On the ninth day we leave the Road of Bones. Pushing more than cycling, we travel 40 slow kilometres a day towards our next destination: Dyby, a river that issues from the mountains and flows into the Aldan.

When we arrive at Dyby we unpack our red rubber dinghies – which, as we will later discover, can withstand more than we thought. We stow our luggage and bikes in the bow – a 70-kilo load that makes the boats difficult to steer. Although we have already done a test run at home, the conditions could never compare with the raging Russian rivers.

We have to continue our journey, right?

The Dyby flows through the Yakutian mountains and often has tricky whitewater spots and other surprises in store. These stretches are not technically difficult but very confusing, with fallen trees and roots extending into the river, hidden beneath the surface. The varying currents form eddies with strong whirlpools.

  • Zwei Personen auf einem Packraft, darauf verladen jeweils die Bikes.
    Photo © Kilian Reil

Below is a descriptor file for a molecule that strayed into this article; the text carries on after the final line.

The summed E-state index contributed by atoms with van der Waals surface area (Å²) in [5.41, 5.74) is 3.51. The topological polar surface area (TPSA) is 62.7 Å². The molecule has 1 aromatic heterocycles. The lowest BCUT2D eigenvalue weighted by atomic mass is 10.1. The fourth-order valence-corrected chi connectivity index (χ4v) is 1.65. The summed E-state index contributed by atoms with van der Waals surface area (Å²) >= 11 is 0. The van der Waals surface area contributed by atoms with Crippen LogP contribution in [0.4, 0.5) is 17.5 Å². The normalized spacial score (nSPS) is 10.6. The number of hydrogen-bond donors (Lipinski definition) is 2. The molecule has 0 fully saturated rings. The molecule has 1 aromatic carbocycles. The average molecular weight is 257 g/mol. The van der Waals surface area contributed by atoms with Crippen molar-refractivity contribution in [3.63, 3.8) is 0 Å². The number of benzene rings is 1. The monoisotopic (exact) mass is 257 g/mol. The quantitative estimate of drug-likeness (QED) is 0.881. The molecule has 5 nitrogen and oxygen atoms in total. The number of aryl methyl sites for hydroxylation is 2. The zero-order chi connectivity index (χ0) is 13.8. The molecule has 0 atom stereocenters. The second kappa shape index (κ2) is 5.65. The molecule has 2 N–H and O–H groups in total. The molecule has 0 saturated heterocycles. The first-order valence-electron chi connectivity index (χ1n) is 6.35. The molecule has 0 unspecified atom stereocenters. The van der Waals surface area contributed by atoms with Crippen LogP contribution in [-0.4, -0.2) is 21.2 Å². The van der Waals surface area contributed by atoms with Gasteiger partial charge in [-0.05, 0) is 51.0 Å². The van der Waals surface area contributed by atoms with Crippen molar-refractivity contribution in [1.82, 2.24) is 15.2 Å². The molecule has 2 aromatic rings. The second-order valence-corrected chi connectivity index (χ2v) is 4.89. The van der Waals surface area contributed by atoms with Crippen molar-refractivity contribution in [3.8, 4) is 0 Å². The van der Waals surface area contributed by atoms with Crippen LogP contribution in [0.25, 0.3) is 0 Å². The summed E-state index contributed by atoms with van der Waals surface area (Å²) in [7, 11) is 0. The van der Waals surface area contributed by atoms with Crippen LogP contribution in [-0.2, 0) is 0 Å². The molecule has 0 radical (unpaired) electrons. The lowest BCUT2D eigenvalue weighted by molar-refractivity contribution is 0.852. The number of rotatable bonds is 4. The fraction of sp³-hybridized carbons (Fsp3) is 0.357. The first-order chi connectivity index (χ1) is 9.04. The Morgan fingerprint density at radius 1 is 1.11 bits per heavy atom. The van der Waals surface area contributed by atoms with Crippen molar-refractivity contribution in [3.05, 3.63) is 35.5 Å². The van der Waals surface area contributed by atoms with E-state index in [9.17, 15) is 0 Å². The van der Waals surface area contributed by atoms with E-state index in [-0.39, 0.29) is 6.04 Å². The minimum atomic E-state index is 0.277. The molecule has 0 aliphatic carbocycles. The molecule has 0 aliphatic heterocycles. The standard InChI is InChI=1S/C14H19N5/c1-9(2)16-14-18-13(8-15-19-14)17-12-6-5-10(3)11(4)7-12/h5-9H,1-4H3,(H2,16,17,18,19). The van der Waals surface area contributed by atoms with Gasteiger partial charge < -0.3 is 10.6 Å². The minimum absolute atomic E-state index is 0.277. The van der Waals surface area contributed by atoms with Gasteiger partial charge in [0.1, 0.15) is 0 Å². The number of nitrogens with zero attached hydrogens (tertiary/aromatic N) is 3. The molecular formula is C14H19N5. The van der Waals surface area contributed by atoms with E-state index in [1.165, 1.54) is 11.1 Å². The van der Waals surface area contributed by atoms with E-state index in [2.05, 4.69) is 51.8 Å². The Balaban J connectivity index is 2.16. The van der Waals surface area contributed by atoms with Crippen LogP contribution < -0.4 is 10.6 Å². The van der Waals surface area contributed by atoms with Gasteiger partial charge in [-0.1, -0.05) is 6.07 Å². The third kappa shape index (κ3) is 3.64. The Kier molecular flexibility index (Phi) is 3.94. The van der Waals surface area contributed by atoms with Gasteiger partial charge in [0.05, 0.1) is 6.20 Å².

• Skizze eines selbst gebauten Katamaran mit zwei Packrafts.

    The improvised catamaran.

    Photo © Kilian Reil
  • Zwei Männer beim Essen.

    After four weeks, we finally get to take a hot shower and eat soup at Kolya’s house (left).

    Photo © Kilian Reil
  • Foto von oben, Gals mit eingemachtem Gemüse, ein Fisch und Vodka.

    Siberian lunch: raw fish and vodka.

    Photo © Kilian Reil

On the second day of paddling, there are two tree trunks in the river below the water’s surface which I don’t notice in time. The current pushes me against them, trapping me and my boat in the branches under the water. The boat gets more and more entangled in the tree trunks. I gasp for air and try to orient myself, grabbing at the branches above me. My heart is racing and I am getting cold. I manage to free myself at the last moment and drag myself onto the bank. My boat is squeezed between the tree trunks like a toothpaste tube, my bike and luggage still attached. I manage to drag the boat out of the water with my last bit of strength.

After we get over the shock, we are relieved to see that the boat and luggage are miraculously intact. ‘What do we do now?’ asks Roman, slapping me on the back. I dry my glasses on a towel and reply: ‘Well… we have to continue our journey, right?’